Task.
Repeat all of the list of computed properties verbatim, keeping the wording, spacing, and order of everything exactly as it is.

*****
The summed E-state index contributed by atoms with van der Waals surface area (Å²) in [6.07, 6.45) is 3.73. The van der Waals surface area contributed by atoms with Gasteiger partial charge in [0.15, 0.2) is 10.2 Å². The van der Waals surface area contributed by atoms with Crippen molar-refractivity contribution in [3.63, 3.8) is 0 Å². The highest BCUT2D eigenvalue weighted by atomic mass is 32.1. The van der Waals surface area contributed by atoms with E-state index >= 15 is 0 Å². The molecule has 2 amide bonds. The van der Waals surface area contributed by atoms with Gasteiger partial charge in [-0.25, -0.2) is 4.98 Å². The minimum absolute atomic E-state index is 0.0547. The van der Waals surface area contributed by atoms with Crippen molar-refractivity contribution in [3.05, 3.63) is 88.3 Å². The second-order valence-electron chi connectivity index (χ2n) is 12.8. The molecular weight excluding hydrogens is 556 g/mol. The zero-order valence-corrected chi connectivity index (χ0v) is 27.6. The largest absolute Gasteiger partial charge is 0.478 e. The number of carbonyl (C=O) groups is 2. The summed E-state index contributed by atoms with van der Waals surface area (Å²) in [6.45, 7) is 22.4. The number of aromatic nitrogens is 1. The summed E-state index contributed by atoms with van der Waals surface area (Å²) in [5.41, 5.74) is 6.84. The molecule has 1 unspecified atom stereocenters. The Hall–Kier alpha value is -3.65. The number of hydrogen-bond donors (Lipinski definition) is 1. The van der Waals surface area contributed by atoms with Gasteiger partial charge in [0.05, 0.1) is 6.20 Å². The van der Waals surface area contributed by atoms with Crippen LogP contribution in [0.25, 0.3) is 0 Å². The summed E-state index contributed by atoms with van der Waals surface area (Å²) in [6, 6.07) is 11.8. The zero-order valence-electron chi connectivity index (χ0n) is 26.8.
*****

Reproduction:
The summed E-state index contributed by atoms with van der Waals surface area (Å²) in [6.07, 6.45) is 3.73. The van der Waals surface area contributed by atoms with Gasteiger partial charge in [0.15, 0.2) is 10.2 Å². The van der Waals surface area contributed by atoms with Crippen molar-refractivity contribution in [3.63, 3.8) is 0 Å². The highest BCUT2D eigenvalue weighted by atomic mass is 32.1. The van der Waals surface area contributed by atoms with E-state index >= 15 is 0 Å². The molecule has 2 amide bonds. The van der Waals surface area contributed by atoms with Gasteiger partial charge in [-0.25, -0.2) is 4.98 Å². The minimum absolute atomic E-state index is 0.0547. The van der Waals surface area contributed by atoms with Crippen molar-refractivity contribution in [3.05, 3.63) is 88.3 Å². The second-order valence-electron chi connectivity index (χ2n) is 12.8. The molecular weight excluding hydrogens is 556 g/mol. The zero-order valence-corrected chi connectivity index (χ0v) is 27.6. The largest absolute Gasteiger partial charge is 0.478 e. The number of carbonyl (C=O) groups is 2. The summed E-state index contributed by atoms with van der Waals surface area (Å²) in [6.45, 7) is 22.4. The number of aromatic nitrogens is 1. The summed E-state index contributed by atoms with van der Waals surface area (Å²) in [5.41, 5.74) is 6.84. The molecule has 1 unspecified atom stereocenters. The Hall–Kier alpha value is -3.65. The number of hydrogen-bond donors (Lipinski definition) is 1. The van der Waals surface area contributed by atoms with Gasteiger partial charge in [0.05, 0.1) is 6.20 Å². The van der Waals surface area contributed by atoms with Crippen LogP contribution in [0.25, 0.3) is 0 Å². The summed E-state index contributed by atoms with van der Waals surface area (Å²) in [6, 6.07) is 11.8. The zero-order valence-electron chi connectivity index (χ0n) is 26.8.